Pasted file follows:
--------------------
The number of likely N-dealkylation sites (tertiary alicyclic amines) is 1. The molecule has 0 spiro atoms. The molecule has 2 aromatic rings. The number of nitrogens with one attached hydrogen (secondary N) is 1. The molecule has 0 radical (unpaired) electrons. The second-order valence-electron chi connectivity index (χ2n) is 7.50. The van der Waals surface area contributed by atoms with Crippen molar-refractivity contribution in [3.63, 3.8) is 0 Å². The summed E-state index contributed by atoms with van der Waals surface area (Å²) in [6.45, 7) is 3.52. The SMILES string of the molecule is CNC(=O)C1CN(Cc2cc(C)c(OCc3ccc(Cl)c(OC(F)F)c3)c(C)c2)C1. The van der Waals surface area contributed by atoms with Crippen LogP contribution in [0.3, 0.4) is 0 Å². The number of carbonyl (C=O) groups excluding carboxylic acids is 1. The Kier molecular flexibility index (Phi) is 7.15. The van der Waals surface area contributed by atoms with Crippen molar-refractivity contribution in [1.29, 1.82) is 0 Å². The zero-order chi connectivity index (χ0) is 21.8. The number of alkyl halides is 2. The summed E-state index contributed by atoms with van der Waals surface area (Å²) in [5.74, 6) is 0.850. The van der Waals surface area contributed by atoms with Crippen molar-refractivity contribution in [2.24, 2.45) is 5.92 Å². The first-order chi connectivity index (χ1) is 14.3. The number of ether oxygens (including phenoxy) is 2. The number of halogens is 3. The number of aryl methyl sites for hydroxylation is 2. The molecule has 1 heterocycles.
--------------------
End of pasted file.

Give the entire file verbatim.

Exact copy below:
The number of likely N-dealkylation sites (tertiary alicyclic amines) is 1. The molecule has 0 spiro atoms. The molecule has 2 aromatic rings. The number of nitrogens with one attached hydrogen (secondary N) is 1. The molecule has 0 radical (unpaired) electrons. The second-order valence-electron chi connectivity index (χ2n) is 7.50. The van der Waals surface area contributed by atoms with Crippen molar-refractivity contribution in [3.63, 3.8) is 0 Å². The summed E-state index contributed by atoms with van der Waals surface area (Å²) in [6.45, 7) is 3.52. The SMILES string of the molecule is CNC(=O)C1CN(Cc2cc(C)c(OCc3ccc(Cl)c(OC(F)F)c3)c(C)c2)C1. The van der Waals surface area contributed by atoms with Crippen LogP contribution in [0.3, 0.4) is 0 Å². The number of carbonyl (C=O) groups excluding carboxylic acids is 1. The Kier molecular flexibility index (Phi) is 7.15. The van der Waals surface area contributed by atoms with Crippen molar-refractivity contribution in [1.29, 1.82) is 0 Å². The zero-order chi connectivity index (χ0) is 21.8. The number of alkyl halides is 2. The summed E-state index contributed by atoms with van der Waals surface area (Å²) in [5.74, 6) is 0.850. The van der Waals surface area contributed by atoms with Crippen molar-refractivity contribution in [2.24, 2.45) is 5.92 Å². The first-order chi connectivity index (χ1) is 14.3. The number of ether oxygens (including phenoxy) is 2. The number of halogens is 3. The number of aryl methyl sites for hydroxylation is 2. The molecule has 1 heterocycles.